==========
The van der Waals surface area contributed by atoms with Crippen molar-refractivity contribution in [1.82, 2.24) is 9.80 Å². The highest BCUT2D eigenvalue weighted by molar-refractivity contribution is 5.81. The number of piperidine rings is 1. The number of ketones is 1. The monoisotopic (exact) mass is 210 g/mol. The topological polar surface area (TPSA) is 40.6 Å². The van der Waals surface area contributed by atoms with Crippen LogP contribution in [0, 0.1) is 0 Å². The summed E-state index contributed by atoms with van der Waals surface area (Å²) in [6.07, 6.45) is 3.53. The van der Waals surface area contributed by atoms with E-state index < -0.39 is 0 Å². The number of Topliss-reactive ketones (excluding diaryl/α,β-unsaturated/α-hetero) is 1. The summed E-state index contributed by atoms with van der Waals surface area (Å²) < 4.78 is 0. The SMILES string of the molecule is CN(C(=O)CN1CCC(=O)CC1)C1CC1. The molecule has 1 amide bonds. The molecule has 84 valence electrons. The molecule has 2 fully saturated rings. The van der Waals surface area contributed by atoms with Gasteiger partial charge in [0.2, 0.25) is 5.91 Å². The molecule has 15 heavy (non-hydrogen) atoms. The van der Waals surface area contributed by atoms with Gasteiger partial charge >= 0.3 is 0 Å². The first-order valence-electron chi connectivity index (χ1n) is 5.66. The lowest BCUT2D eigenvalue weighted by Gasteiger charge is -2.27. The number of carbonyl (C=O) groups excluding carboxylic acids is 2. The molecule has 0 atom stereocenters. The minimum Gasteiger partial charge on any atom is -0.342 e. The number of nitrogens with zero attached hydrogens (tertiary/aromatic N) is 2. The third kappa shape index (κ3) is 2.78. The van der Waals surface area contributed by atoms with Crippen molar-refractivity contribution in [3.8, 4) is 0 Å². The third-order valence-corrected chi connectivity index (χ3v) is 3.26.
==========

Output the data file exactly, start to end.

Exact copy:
The van der Waals surface area contributed by atoms with Crippen molar-refractivity contribution in [1.82, 2.24) is 9.80 Å². The highest BCUT2D eigenvalue weighted by molar-refractivity contribution is 5.81. The number of piperidine rings is 1. The number of ketones is 1. The monoisotopic (exact) mass is 210 g/mol. The topological polar surface area (TPSA) is 40.6 Å². The van der Waals surface area contributed by atoms with Crippen LogP contribution in [0, 0.1) is 0 Å². The summed E-state index contributed by atoms with van der Waals surface area (Å²) in [6.07, 6.45) is 3.53. The van der Waals surface area contributed by atoms with E-state index < -0.39 is 0 Å². The number of Topliss-reactive ketones (excluding diaryl/α,β-unsaturated/α-hetero) is 1. The summed E-state index contributed by atoms with van der Waals surface area (Å²) < 4.78 is 0. The SMILES string of the molecule is CN(C(=O)CN1CCC(=O)CC1)C1CC1. The molecule has 1 amide bonds. The molecule has 84 valence electrons. The molecule has 2 fully saturated rings. The van der Waals surface area contributed by atoms with Gasteiger partial charge in [0.2, 0.25) is 5.91 Å². The molecule has 15 heavy (non-hydrogen) atoms. The van der Waals surface area contributed by atoms with Gasteiger partial charge >= 0.3 is 0 Å². The first-order valence-electron chi connectivity index (χ1n) is 5.66. The lowest BCUT2D eigenvalue weighted by Gasteiger charge is -2.27. The number of carbonyl (C=O) groups excluding carboxylic acids is 2. The molecule has 0 atom stereocenters. The minimum Gasteiger partial charge on any atom is -0.342 e. The number of nitrogens with zero attached hydrogens (tertiary/aromatic N) is 2. The third kappa shape index (κ3) is 2.78. The van der Waals surface area contributed by atoms with Crippen molar-refractivity contribution in [3.8, 4) is 0 Å². The third-order valence-corrected chi connectivity index (χ3v) is 3.26.